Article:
One type of intervention is clearly not working, so a more drastic intervention is made, with no rational connection to the desired outcome, at great expense, and with the potential effect of actually damaging those whom the BCA exist to serve.

An interesting insight into the BCA and their attitude to an evidence-based approach.

On Conor Cruise O'Brien

Before Christopher Hitchens and Nick Cohen, there was the Irish intellectual and politician Conor Cruise O'Brien.

Cruise O'Brien, who has passed away (see obituary), saw political conflicts and crises without the distorting effect of party or tribal loyalty.

A man of the left, he would "let the side down" rather than pretend he did not see and think what he had actually saw and thought. And, as with George Orwell, the priority was his humane and thoughtful response to a praticular problem rather than a theoretically sound stance.

This was frustrating for the tidy-minded, and it did indeed mean that his first principles were sometimes difficult to discern. Such a person, perhaps rightly, will have a better career as a public intellectual than as an elected official.

I remember reading his brilliant and stimulating biography of Edmund Burke at university, as well as his essays.

It did not matter if I shared his opinion on any particular subject, for his writing always made me appreciate that one should always be unafraid to work out a view for oneself.

Sunday, 21 December 2008

In the Bleak Midwinter

The shortest day is always a day of hope, for the days cannot get any shorter.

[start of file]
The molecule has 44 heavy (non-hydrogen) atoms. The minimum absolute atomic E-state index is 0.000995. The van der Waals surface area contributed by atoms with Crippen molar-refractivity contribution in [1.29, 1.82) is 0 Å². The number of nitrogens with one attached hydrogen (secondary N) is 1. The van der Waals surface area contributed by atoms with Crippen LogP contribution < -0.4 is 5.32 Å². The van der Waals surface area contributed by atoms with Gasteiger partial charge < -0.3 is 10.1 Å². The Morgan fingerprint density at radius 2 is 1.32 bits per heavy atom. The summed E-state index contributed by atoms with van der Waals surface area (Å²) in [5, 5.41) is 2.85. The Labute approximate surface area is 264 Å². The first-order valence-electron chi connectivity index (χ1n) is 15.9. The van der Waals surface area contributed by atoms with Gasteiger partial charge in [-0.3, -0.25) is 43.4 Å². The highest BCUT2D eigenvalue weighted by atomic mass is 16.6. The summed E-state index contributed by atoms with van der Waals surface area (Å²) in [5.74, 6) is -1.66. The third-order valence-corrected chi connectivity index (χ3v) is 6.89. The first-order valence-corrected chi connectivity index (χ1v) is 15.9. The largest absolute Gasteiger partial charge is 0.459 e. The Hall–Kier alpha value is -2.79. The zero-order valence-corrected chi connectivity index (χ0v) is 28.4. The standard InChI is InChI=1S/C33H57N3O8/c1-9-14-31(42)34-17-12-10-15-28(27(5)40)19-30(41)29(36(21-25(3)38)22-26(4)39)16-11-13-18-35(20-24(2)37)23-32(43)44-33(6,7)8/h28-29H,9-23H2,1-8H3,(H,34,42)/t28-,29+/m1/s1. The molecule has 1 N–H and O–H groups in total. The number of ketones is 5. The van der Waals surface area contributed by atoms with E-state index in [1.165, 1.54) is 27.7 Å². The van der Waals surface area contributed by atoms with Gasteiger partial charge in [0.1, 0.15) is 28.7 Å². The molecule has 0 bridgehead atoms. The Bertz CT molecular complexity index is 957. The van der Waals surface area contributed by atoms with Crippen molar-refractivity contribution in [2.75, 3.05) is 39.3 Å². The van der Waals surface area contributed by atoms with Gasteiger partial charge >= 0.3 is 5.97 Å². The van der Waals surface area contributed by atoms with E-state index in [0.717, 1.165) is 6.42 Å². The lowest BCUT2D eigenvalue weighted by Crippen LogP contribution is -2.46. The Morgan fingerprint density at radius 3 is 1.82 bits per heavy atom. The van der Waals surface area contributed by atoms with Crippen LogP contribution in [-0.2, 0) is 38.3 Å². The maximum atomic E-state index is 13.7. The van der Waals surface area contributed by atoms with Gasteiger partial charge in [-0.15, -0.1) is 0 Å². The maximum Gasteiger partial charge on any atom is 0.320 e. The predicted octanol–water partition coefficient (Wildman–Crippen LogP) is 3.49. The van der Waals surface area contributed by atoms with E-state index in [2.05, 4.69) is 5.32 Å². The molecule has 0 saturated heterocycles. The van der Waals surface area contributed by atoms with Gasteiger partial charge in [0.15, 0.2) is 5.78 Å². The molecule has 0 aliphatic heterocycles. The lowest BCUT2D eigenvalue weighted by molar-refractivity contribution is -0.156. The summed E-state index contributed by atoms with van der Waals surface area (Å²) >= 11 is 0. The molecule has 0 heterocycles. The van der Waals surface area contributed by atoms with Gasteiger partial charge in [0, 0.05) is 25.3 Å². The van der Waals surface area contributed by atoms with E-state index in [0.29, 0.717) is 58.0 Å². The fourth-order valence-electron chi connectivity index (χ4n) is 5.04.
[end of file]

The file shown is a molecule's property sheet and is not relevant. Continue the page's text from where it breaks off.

And also from now on (one hopes):

- the Woos and the Religious cannot surely abuse the legal system any further, with the recent collapse of the Rath case and the final abolition of blasphemy,

- our police cannot surely gain yet more power, whilst we still remain a democracy,

- tabloid journalists can no longer easily invade the private realm, thanks bizarrely to Max Mosley's spanking delights,

- modern "art" cannot surely get more faddy or more reliant on the cliche of being placed in a whitewashed gallery,

- Bush, Cheney, and Rumsfeld cannot surely further discredit the right of centre, and

- our economy cannot surely get much worse, or our government more in debt.

The daylight hours will now get longer and brighter...

Saturday, 20 December 2008

REVIEW: Nine Lessons And Carols For Godless People

Bloomsbury Theatre, London, 19 December 2008

This event promised a great deal.

By way of background, the rising and well-connected comedian Robin Ince had a bright idea a couple of months ago.

He would round up leading scientists and popular entertainers to do a secular and thoughtful London counterpoint to that worthy but dull Christian plodfest in Cambridge.

Last night (Friday) at the Bloomsbury Theatre was the original event, and I somehow got a couple of tickets.

Once advertised, however, interest in the event exploded.